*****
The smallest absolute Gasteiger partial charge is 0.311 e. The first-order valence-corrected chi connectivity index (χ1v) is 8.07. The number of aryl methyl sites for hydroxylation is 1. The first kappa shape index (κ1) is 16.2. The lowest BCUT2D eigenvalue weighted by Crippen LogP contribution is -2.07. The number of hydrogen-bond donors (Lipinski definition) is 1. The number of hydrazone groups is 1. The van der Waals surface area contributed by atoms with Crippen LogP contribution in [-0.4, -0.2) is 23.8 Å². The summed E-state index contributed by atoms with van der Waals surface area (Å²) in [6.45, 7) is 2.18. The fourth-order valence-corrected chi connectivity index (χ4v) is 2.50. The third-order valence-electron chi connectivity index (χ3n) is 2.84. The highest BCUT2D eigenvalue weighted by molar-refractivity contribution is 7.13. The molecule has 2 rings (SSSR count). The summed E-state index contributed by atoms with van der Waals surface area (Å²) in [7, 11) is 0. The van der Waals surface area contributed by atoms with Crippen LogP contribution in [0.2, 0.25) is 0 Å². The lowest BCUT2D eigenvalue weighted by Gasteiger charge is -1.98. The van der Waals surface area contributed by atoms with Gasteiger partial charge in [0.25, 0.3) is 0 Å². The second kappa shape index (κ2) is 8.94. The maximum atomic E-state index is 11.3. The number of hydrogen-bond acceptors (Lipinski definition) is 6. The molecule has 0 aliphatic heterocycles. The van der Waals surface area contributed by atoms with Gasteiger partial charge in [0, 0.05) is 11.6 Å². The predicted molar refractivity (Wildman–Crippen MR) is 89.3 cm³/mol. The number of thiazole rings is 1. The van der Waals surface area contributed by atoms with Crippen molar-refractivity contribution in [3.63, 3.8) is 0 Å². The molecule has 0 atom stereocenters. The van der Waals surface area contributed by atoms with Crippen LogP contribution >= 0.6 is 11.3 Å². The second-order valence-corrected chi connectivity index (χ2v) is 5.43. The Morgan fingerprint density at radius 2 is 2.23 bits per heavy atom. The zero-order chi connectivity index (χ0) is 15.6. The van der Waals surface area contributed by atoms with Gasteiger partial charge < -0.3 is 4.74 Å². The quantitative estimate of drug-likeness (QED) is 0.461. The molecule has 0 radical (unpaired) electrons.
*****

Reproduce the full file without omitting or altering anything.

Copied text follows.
The smallest absolute Gasteiger partial charge is 0.311 e. The first-order valence-corrected chi connectivity index (χ1v) is 8.07. The number of aryl methyl sites for hydroxylation is 1. The first kappa shape index (κ1) is 16.2. The lowest BCUT2D eigenvalue weighted by Crippen LogP contribution is -2.07. The number of hydrogen-bond donors (Lipinski definition) is 1. The number of hydrazone groups is 1. The van der Waals surface area contributed by atoms with Crippen LogP contribution in [-0.4, -0.2) is 23.8 Å². The summed E-state index contributed by atoms with van der Waals surface area (Å²) in [6.45, 7) is 2.18. The fourth-order valence-corrected chi connectivity index (χ4v) is 2.50. The third-order valence-electron chi connectivity index (χ3n) is 2.84. The highest BCUT2D eigenvalue weighted by molar-refractivity contribution is 7.13. The molecule has 2 rings (SSSR count). The summed E-state index contributed by atoms with van der Waals surface area (Å²) in [7, 11) is 0. The van der Waals surface area contributed by atoms with Crippen LogP contribution in [0.2, 0.25) is 0 Å². The lowest BCUT2D eigenvalue weighted by Gasteiger charge is -1.98. The van der Waals surface area contributed by atoms with Gasteiger partial charge in [0.25, 0.3) is 0 Å². The second kappa shape index (κ2) is 8.94. The maximum atomic E-state index is 11.3. The number of hydrogen-bond acceptors (Lipinski definition) is 6. The molecule has 0 aliphatic heterocycles. The van der Waals surface area contributed by atoms with Gasteiger partial charge in [0, 0.05) is 11.6 Å². The predicted molar refractivity (Wildman–Crippen MR) is 89.3 cm³/mol. The number of thiazole rings is 1. The van der Waals surface area contributed by atoms with Crippen molar-refractivity contribution in [3.63, 3.8) is 0 Å². The molecule has 0 atom stereocenters. The van der Waals surface area contributed by atoms with Crippen LogP contribution >= 0.6 is 11.3 Å². The second-order valence-corrected chi connectivity index (χ2v) is 5.43. The Morgan fingerprint density at radius 2 is 2.23 bits per heavy atom. The zero-order chi connectivity index (χ0) is 15.6. The van der Waals surface area contributed by atoms with Gasteiger partial charge < -0.3 is 4.74 Å². The quantitative estimate of drug-likeness (QED) is 0.461. The molecule has 0 radical (unpaired) electrons.